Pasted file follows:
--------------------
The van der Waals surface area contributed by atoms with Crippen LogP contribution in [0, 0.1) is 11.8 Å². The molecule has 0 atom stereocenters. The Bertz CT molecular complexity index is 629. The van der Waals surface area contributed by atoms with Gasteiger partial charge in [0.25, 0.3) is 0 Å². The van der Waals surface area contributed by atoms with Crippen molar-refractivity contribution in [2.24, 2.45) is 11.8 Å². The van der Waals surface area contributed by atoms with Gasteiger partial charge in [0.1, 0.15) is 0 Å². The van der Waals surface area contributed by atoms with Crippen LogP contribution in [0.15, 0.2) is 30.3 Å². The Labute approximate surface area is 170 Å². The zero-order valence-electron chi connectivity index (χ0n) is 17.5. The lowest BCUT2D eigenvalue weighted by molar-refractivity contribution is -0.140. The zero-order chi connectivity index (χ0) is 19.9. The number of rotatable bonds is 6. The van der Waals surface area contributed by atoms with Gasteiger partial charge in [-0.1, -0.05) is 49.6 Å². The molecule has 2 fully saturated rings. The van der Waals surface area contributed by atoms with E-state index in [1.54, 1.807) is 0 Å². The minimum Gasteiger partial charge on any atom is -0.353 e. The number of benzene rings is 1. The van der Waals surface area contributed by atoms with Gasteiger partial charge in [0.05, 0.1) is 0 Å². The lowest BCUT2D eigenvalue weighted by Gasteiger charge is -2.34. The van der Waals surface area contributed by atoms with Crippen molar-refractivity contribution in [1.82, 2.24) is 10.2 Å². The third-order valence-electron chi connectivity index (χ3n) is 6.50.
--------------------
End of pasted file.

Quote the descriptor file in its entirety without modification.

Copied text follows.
The van der Waals surface area contributed by atoms with Crippen LogP contribution in [0, 0.1) is 11.8 Å². The molecule has 0 atom stereocenters. The Bertz CT molecular complexity index is 629. The van der Waals surface area contributed by atoms with Gasteiger partial charge in [0.25, 0.3) is 0 Å². The van der Waals surface area contributed by atoms with Crippen molar-refractivity contribution in [2.24, 2.45) is 11.8 Å². The van der Waals surface area contributed by atoms with Gasteiger partial charge in [0.1, 0.15) is 0 Å². The van der Waals surface area contributed by atoms with Crippen LogP contribution in [0.15, 0.2) is 30.3 Å². The Labute approximate surface area is 170 Å². The zero-order valence-electron chi connectivity index (χ0n) is 17.5. The lowest BCUT2D eigenvalue weighted by molar-refractivity contribution is -0.140. The zero-order chi connectivity index (χ0) is 19.9. The number of rotatable bonds is 6. The van der Waals surface area contributed by atoms with Gasteiger partial charge in [-0.1, -0.05) is 49.6 Å². The molecule has 2 fully saturated rings. The van der Waals surface area contributed by atoms with E-state index in [1.54, 1.807) is 0 Å². The minimum Gasteiger partial charge on any atom is -0.353 e. The number of benzene rings is 1. The van der Waals surface area contributed by atoms with Gasteiger partial charge in [0.05, 0.1) is 0 Å². The lowest BCUT2D eigenvalue weighted by Gasteiger charge is -2.34. The van der Waals surface area contributed by atoms with Crippen molar-refractivity contribution in [1.82, 2.24) is 10.2 Å². The third-order valence-electron chi connectivity index (χ3n) is 6.50.